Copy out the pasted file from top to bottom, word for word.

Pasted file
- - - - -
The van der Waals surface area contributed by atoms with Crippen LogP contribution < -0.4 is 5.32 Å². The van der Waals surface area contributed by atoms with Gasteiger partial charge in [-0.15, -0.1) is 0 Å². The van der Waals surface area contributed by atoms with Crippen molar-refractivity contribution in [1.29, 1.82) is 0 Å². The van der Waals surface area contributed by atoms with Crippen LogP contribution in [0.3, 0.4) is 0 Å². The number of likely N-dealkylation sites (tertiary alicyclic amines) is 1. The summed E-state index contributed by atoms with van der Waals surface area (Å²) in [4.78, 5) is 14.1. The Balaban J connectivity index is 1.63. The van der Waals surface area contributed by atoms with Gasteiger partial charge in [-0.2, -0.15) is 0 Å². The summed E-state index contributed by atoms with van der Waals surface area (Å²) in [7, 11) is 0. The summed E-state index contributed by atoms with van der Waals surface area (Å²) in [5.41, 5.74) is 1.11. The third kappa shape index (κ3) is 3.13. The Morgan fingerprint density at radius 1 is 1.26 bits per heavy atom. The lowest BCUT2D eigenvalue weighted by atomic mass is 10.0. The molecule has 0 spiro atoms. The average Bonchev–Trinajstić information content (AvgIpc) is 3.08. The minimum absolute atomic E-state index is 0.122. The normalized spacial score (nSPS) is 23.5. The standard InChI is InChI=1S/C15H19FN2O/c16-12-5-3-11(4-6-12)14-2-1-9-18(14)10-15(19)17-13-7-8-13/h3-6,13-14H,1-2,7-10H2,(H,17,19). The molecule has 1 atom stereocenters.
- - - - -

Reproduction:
The van der Waals surface area contributed by atoms with Crippen LogP contribution < -0.4 is 5.32 Å². The van der Waals surface area contributed by atoms with Gasteiger partial charge in [-0.15, -0.1) is 0 Å². The van der Waals surface area contributed by atoms with Crippen molar-refractivity contribution in [1.29, 1.82) is 0 Å². The van der Waals surface area contributed by atoms with Crippen LogP contribution in [0.3, 0.4) is 0 Å². The number of likely N-dealkylation sites (tertiary alicyclic amines) is 1. The summed E-state index contributed by atoms with van der Waals surface area (Å²) in [4.78, 5) is 14.1. The Balaban J connectivity index is 1.63. The van der Waals surface area contributed by atoms with Gasteiger partial charge in [-0.2, -0.15) is 0 Å². The summed E-state index contributed by atoms with van der Waals surface area (Å²) in [7, 11) is 0. The summed E-state index contributed by atoms with van der Waals surface area (Å²) in [5.41, 5.74) is 1.11. The third kappa shape index (κ3) is 3.13. The Morgan fingerprint density at radius 1 is 1.26 bits per heavy atom. The lowest BCUT2D eigenvalue weighted by atomic mass is 10.0. The molecule has 0 spiro atoms. The average Bonchev–Trinajstić information content (AvgIpc) is 3.08. The minimum absolute atomic E-state index is 0.122. The normalized spacial score (nSPS) is 23.5. The standard InChI is InChI=1S/C15H19FN2O/c16-12-5-3-11(4-6-12)14-2-1-9-18(14)10-15(19)17-13-7-8-13/h3-6,13-14H,1-2,7-10H2,(H,17,19). The molecule has 1 atom stereocenters.